Donovan had quite an effect on my life, and even now I can go back and listen to some of those tunes and think, "Yeah, a bit lame, but really not bad. Not bad at all."
My very first girlfriend and I would sit and listen to "Celeste," over and over again.
She was the Homecoming Queen, and I was smitten with her. She was tall and blond and sensitive. I was a slobbering dork who thought he was too cool for school.
I had somehow laid hands on his early stuff, including Catch the Wind and Donovan. There were great tunes on there. "Catch the Wind" and "Colours" were both on the radio back then, and they both still hold up as damn good romantic folk songs. My favorite songs on that album were "Josie," "Dona Dona," and "Remember the Alamo." This was about as good as folk music had been done, from what I had heard up to that point. Sure, the voice was saccharin sweet, but he could play the guitar and I do believe he was sincere in his efforts.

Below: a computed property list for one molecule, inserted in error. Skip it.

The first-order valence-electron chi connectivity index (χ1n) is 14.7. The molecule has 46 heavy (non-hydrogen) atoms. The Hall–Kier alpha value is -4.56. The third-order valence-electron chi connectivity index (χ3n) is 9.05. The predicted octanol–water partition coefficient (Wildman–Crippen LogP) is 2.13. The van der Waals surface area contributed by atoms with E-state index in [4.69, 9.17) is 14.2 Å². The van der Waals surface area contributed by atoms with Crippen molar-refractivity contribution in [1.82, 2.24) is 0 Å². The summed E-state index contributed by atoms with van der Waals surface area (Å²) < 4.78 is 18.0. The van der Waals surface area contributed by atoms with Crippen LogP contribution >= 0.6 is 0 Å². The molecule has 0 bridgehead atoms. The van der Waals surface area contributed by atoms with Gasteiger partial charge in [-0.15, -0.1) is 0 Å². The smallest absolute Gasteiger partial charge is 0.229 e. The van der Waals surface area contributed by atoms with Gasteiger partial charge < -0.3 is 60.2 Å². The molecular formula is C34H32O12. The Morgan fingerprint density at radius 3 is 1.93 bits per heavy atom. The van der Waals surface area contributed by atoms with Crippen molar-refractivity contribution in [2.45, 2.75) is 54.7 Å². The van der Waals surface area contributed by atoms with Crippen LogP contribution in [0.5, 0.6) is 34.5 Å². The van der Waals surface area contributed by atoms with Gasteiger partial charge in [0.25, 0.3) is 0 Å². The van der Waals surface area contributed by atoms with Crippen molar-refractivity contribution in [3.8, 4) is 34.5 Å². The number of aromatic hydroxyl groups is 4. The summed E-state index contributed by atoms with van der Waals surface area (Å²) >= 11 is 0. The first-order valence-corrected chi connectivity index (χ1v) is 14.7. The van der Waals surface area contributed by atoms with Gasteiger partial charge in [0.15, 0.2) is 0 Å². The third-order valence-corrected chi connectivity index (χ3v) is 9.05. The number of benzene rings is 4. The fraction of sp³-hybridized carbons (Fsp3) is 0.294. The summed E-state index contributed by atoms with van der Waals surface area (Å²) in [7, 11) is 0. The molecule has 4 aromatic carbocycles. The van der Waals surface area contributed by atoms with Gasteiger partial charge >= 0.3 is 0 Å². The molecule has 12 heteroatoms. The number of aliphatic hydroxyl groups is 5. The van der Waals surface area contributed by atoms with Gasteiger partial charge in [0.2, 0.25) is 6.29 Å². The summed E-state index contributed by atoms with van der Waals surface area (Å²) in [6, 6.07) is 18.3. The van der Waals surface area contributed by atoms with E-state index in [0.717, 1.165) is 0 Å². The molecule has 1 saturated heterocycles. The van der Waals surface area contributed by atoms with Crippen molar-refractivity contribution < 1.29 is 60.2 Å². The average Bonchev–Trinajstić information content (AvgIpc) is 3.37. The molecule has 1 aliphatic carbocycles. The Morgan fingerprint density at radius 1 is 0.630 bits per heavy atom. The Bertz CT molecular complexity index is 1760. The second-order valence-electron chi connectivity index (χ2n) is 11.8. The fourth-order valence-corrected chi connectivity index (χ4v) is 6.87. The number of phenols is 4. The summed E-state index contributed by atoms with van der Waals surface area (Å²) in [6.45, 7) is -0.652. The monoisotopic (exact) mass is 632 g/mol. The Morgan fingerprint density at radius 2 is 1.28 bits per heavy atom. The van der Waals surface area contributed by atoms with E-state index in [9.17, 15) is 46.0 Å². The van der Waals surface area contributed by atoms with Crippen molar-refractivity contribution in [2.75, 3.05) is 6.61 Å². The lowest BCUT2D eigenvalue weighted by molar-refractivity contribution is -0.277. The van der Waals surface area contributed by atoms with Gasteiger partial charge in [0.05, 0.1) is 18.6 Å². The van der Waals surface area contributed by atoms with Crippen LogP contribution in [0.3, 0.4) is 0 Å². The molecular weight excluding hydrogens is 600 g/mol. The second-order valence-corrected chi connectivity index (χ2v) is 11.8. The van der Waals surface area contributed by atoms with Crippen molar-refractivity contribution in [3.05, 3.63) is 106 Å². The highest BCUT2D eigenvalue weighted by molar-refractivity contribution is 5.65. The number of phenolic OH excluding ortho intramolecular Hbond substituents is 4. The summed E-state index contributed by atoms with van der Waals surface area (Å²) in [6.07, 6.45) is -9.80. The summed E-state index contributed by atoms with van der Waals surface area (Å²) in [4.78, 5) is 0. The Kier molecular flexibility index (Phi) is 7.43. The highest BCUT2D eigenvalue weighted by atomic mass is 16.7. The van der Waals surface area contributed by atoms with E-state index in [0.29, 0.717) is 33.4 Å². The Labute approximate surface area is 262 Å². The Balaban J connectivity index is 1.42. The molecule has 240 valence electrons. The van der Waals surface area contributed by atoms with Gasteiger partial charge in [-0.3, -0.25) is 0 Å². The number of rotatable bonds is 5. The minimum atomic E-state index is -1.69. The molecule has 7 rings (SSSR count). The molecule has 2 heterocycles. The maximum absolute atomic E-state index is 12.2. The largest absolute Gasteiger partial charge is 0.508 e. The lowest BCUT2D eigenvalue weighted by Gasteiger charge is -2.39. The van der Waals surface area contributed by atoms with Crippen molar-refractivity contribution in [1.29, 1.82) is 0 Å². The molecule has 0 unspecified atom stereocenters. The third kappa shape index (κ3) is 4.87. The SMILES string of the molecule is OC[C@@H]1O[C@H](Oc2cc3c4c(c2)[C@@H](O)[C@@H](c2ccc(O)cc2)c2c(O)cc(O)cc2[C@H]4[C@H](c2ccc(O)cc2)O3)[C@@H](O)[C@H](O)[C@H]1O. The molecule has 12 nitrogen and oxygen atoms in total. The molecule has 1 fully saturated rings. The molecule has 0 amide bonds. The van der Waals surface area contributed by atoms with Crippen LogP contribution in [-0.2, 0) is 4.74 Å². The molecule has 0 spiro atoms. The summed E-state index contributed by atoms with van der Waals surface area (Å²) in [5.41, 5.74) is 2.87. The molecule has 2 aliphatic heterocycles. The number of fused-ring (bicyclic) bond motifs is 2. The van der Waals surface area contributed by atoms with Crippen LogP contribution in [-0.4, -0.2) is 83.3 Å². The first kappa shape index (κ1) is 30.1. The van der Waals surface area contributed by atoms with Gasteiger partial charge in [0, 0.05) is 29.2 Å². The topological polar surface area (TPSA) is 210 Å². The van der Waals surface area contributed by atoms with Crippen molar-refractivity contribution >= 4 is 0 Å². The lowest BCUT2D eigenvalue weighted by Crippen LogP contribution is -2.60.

Then, in 1966, he put out Sunshine Superman. This got a lot of air play, and the primary guitar lick was even sampled for a hit recently by Imani Coppola, "Legend of a Cowgirl."
This was the album which contained the heartbreaker for me, "Celeste." It also had "Legend of the Girl Child Linda." These were songs about medieval England, as far as I could tell, and the romantic notion of King Arthur and all those fanciful stories tormented my soul as I sat alone, in my teenage bedroom, after the Homecoming Queen dropped me like a cheap suitcase.